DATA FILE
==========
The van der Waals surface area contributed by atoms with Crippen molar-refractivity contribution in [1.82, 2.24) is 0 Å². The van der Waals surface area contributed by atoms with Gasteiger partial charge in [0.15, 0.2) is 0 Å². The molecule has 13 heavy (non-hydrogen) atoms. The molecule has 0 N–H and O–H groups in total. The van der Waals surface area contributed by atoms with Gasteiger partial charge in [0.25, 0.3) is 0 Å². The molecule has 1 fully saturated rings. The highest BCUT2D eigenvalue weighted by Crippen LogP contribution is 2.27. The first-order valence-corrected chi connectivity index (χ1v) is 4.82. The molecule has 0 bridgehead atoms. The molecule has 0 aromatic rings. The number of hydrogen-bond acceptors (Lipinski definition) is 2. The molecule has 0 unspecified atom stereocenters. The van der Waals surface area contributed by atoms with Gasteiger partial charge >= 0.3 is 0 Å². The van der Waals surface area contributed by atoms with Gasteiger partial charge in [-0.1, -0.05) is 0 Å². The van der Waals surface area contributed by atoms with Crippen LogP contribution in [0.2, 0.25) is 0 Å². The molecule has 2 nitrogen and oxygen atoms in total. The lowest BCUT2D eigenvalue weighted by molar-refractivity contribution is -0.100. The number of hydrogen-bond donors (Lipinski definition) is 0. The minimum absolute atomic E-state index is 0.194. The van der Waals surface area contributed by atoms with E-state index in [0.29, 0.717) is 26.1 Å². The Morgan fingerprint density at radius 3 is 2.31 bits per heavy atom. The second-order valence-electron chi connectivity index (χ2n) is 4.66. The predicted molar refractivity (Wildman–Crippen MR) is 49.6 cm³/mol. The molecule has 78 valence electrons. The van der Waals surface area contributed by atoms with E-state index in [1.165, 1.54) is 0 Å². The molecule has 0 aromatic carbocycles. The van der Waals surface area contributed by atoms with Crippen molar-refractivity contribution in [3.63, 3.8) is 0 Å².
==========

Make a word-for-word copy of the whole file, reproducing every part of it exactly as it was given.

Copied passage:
The van der Waals surface area contributed by atoms with Crippen molar-refractivity contribution in [1.82, 2.24) is 0 Å². The van der Waals surface area contributed by atoms with Gasteiger partial charge in [0.15, 0.2) is 0 Å². The molecule has 13 heavy (non-hydrogen) atoms. The molecule has 0 N–H and O–H groups in total. The van der Waals surface area contributed by atoms with Gasteiger partial charge in [0.25, 0.3) is 0 Å². The molecule has 1 fully saturated rings. The highest BCUT2D eigenvalue weighted by Crippen LogP contribution is 2.27. The first-order valence-corrected chi connectivity index (χ1v) is 4.82. The molecule has 0 bridgehead atoms. The molecule has 0 aromatic rings. The number of hydrogen-bond acceptors (Lipinski definition) is 2. The molecule has 0 unspecified atom stereocenters. The van der Waals surface area contributed by atoms with Gasteiger partial charge >= 0.3 is 0 Å². The van der Waals surface area contributed by atoms with Gasteiger partial charge in [-0.1, -0.05) is 0 Å². The van der Waals surface area contributed by atoms with Crippen LogP contribution in [0.2, 0.25) is 0 Å². The molecule has 2 nitrogen and oxygen atoms in total. The lowest BCUT2D eigenvalue weighted by molar-refractivity contribution is -0.100. The number of hydrogen-bond donors (Lipinski definition) is 0. The minimum absolute atomic E-state index is 0.194. The van der Waals surface area contributed by atoms with E-state index in [0.29, 0.717) is 26.1 Å². The Morgan fingerprint density at radius 3 is 2.31 bits per heavy atom. The second-order valence-electron chi connectivity index (χ2n) is 4.66. The predicted molar refractivity (Wildman–Crippen MR) is 49.6 cm³/mol. The molecule has 78 valence electrons. The van der Waals surface area contributed by atoms with E-state index in [1.165, 1.54) is 0 Å². The molecule has 0 aromatic carbocycles. The van der Waals surface area contributed by atoms with Crippen molar-refractivity contribution in [3.63, 3.8) is 0 Å².